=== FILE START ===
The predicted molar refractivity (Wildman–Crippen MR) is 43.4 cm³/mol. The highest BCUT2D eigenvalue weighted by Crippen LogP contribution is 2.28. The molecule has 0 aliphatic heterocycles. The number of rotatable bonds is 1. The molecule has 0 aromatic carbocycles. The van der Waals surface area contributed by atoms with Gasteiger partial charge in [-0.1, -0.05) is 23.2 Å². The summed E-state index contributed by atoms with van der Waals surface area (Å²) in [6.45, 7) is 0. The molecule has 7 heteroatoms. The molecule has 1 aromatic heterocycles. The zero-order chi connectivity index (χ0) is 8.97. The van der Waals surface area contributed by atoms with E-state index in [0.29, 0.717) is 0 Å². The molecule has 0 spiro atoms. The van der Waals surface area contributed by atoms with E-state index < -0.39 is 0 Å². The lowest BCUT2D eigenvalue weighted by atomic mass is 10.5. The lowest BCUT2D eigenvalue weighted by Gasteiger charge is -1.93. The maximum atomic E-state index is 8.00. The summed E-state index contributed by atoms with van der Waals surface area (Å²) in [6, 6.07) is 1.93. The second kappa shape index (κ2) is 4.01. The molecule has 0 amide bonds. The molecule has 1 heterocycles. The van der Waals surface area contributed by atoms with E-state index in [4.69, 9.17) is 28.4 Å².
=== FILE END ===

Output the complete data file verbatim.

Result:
The predicted molar refractivity (Wildman–Crippen MR) is 43.4 cm³/mol. The highest BCUT2D eigenvalue weighted by Crippen LogP contribution is 2.28. The molecule has 0 aliphatic heterocycles. The number of rotatable bonds is 1. The molecule has 0 aromatic carbocycles. The van der Waals surface area contributed by atoms with Gasteiger partial charge in [-0.1, -0.05) is 23.2 Å². The summed E-state index contributed by atoms with van der Waals surface area (Å²) in [6.45, 7) is 0. The molecule has 7 heteroatoms. The molecule has 1 aromatic heterocycles. The zero-order chi connectivity index (χ0) is 8.97. The van der Waals surface area contributed by atoms with E-state index in [0.29, 0.717) is 0 Å². The molecule has 0 spiro atoms. The van der Waals surface area contributed by atoms with E-state index < -0.39 is 0 Å². The lowest BCUT2D eigenvalue weighted by atomic mass is 10.5. The lowest BCUT2D eigenvalue weighted by Gasteiger charge is -1.93. The maximum atomic E-state index is 8.00. The summed E-state index contributed by atoms with van der Waals surface area (Å²) in [6, 6.07) is 1.93. The second kappa shape index (κ2) is 4.01. The molecule has 0 amide bonds. The molecule has 1 heterocycles. The van der Waals surface area contributed by atoms with E-state index in [4.69, 9.17) is 28.4 Å².